Gorefield - As Dawn Bleeds the Sky... - (5/10)
Published on May 26, 2014
Gorefield started out in 2011 in Brisbane, Australia. From the name of the band alone, I was certain this was going to be good old-fashioned death metal. Surely it doesn’t get much more death metal than ‘Gorefield’? Well, names can be deceptive. Old-fashioned, yes, but there’s no death metal here – this is thrash all the way. Gorefield’s first full-length release As Dawn Bleeds the Sky… is pure old-school thrash metal through and through.
In fact, Gorefield do old-school thrash really well. It’s like stepping back to the early nineties and my first reaction was that fellow Observer man Matt Reifschneider, our very own thrash vacuum, had missed out by not claiming this one for himself.
Any number of thrash bands from the USA from the late ‘80s or early ‘90s would be valid reference points for As Dawn Bleeds the Sky… and I would pick Flotsam & Jetsam as probably the closest match. The guitar sound is similar to that of Michael Gilbert’s crew and the vocals aren’t too far away. The big harmony choruses scream classic thrash and the album is full of catchy songs. Cap it off with a fantastic album cover and the signs are very positive.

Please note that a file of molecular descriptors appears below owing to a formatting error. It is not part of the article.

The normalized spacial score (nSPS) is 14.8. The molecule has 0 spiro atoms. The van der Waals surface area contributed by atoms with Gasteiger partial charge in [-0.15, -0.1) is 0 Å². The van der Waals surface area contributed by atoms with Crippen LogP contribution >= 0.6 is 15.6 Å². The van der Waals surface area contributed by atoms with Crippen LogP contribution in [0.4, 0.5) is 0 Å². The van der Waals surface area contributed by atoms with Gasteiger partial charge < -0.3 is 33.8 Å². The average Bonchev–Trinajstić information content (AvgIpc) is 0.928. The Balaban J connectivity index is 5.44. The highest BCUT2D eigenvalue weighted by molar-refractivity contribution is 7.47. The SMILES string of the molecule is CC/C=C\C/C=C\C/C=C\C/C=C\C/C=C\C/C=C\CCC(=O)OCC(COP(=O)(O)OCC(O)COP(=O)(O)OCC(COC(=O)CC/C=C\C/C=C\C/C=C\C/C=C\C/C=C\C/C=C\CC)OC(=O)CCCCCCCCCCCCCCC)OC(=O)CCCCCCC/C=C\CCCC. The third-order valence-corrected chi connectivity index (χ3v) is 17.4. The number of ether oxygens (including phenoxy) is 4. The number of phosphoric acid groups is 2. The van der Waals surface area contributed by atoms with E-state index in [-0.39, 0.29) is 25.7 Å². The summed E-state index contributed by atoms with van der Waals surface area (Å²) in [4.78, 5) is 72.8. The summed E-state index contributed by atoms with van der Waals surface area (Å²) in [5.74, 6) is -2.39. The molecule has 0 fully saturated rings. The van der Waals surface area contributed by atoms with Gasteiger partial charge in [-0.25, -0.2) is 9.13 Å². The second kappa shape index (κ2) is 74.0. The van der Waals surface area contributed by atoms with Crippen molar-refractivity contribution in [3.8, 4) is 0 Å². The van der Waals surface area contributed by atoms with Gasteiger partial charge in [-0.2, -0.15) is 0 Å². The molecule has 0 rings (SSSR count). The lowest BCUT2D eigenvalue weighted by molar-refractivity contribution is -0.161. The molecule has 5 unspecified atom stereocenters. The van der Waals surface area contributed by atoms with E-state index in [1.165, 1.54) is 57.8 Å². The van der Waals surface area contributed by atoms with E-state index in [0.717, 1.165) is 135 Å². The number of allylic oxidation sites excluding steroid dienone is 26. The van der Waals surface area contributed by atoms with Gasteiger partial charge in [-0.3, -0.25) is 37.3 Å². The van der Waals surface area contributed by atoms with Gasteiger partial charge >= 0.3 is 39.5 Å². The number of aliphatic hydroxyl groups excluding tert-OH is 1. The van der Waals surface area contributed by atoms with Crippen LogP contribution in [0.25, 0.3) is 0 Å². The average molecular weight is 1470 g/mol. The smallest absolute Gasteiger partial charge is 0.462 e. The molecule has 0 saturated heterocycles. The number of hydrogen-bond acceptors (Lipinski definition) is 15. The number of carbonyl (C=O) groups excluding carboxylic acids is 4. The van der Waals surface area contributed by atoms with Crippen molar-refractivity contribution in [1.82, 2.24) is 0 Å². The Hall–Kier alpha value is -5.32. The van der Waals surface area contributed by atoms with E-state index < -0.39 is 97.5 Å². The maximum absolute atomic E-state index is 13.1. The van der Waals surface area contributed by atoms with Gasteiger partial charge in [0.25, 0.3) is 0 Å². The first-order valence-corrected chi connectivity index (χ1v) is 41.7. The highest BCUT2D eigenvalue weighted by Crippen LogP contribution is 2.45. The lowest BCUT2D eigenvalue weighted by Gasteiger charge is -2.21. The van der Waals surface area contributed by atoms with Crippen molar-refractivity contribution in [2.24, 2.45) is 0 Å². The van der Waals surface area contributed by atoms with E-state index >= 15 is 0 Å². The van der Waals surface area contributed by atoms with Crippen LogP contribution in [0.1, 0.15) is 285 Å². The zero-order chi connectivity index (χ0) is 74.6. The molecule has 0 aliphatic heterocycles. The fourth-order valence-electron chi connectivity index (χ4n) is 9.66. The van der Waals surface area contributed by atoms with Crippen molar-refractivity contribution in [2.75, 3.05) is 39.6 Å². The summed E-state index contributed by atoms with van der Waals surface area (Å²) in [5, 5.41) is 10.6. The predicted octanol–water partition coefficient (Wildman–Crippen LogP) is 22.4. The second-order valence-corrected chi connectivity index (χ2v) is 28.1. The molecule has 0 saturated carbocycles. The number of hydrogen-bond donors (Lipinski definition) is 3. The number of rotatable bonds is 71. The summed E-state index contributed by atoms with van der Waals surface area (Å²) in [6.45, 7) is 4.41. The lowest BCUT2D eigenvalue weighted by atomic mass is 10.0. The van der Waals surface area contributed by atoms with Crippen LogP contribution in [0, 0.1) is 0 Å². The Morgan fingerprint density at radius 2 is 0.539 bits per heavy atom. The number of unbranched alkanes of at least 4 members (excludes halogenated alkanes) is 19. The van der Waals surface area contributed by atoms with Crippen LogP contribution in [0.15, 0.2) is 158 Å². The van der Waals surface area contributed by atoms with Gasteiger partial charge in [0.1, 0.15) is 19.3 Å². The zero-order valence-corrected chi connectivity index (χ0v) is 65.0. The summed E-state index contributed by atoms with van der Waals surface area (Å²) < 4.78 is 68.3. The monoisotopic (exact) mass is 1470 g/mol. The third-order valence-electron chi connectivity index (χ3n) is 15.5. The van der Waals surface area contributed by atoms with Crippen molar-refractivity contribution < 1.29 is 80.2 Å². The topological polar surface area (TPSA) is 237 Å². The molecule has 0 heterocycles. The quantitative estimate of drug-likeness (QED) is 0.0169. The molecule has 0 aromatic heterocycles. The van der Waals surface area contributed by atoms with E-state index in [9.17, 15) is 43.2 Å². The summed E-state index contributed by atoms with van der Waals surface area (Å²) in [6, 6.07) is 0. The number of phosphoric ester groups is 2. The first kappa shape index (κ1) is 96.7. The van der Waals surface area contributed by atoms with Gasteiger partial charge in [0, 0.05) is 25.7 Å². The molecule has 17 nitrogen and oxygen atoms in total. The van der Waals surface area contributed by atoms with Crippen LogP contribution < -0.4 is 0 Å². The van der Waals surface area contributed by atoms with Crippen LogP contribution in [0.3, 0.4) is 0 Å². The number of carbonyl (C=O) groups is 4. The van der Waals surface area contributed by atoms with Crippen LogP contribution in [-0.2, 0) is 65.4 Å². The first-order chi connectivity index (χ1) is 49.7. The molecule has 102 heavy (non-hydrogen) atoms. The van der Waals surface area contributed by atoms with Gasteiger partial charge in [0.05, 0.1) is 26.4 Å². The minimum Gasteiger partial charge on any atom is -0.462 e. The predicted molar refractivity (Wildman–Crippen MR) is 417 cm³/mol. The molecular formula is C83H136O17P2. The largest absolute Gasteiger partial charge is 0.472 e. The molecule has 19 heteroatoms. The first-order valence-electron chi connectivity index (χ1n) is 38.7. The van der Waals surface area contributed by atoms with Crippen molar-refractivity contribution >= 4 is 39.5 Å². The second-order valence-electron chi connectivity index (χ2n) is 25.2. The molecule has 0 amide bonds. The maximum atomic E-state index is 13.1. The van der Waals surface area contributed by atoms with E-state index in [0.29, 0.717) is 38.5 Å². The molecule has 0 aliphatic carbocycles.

So it’s all good, right? Well, not quite. The sound may be as close as you can get to vintage thrash metal these days, but as for the songs themselves…
Tracks such as “Love Thy Enemy”, “Playing With Fire” and “End Of The Night” are catchy, yes, but catchy does not always equal good. I’m sure we’ve all heard irritating pop songs that can get stuck in your head for days and while I’d choose Gorefield over irritating pop songs any time, the quality of the songs here isn’t great. This isn’t a bad album by any means, it just lacks variety and standout moments to set it apart from run-of-the-mill metal.
There are a few highlights along the way, such as the enjoyable chorus in “End of the Night”, a long instrumental section in the same song and the slightly more melodic approach of the title track. However, these slightly better moments aren’t good enough to elevate this to one of the year’s better albums. There is also a real lack of lead guitars, which I feel an album in this genre really needs. There are short lead guitar breaks here and there, but they are often noticeably absent.
Gorefield is a band with a great sound and the ability to recall the glory days of thrash; they just need to come up with a better collection of songs next time to do justice to their undeniable talent.